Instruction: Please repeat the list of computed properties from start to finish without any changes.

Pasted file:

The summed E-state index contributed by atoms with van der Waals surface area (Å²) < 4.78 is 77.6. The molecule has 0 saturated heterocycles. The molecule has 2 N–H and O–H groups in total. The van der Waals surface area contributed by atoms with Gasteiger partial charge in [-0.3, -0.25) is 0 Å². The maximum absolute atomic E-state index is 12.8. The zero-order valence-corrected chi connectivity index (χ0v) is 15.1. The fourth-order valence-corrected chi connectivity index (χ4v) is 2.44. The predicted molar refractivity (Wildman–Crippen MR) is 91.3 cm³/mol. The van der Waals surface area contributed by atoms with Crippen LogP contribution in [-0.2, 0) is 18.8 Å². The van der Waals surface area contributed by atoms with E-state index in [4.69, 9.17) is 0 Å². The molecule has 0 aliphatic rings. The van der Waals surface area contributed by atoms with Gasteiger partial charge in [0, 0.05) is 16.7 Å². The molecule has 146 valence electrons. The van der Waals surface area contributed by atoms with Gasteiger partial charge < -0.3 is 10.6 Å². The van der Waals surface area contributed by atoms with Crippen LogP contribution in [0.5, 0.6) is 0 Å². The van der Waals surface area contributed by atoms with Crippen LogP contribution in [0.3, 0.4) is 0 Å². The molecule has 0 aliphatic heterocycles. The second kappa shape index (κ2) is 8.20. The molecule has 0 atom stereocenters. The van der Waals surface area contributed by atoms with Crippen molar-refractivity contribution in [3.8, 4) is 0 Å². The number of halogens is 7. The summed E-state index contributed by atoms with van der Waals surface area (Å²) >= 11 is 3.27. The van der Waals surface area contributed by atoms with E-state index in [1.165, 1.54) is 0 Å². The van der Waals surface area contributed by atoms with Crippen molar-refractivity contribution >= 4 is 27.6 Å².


The summed E-state index contributed by atoms with van der Waals surface area (Å²) < 4.78 is 77.6. The molecule has 0 saturated heterocycles. The molecule has 2 N–H and O–H groups in total. The van der Waals surface area contributed by atoms with Gasteiger partial charge in [-0.3, -0.25) is 0 Å². The maximum absolute atomic E-state index is 12.8. The zero-order valence-corrected chi connectivity index (χ0v) is 15.1. The fourth-order valence-corrected chi connectivity index (χ4v) is 2.44. The predicted molar refractivity (Wildman–Crippen MR) is 91.3 cm³/mol. The van der Waals surface area contributed by atoms with Crippen LogP contribution in [-0.2, 0) is 18.8 Å². The van der Waals surface area contributed by atoms with E-state index in [4.69, 9.17) is 0 Å². The molecule has 0 aliphatic rings. The van der Waals surface area contributed by atoms with Gasteiger partial charge in [0, 0.05) is 16.7 Å². The molecule has 146 valence electrons. The van der Waals surface area contributed by atoms with Gasteiger partial charge < -0.3 is 10.6 Å². The van der Waals surface area contributed by atoms with Crippen LogP contribution in [0.5, 0.6) is 0 Å². The van der Waals surface area contributed by atoms with Crippen LogP contribution in [0.3, 0.4) is 0 Å². The molecule has 0 aliphatic heterocycles. The second kappa shape index (κ2) is 8.20. The molecule has 0 atom stereocenters. The van der Waals surface area contributed by atoms with Crippen molar-refractivity contribution in [3.8, 4) is 0 Å². The number of halogens is 7. The summed E-state index contributed by atoms with van der Waals surface area (Å²) >= 11 is 3.27. The van der Waals surface area contributed by atoms with E-state index in [1.165, 1.54) is 0 Å². The van der Waals surface area contributed by atoms with Crippen molar-refractivity contribution >= 4 is 27.6 Å².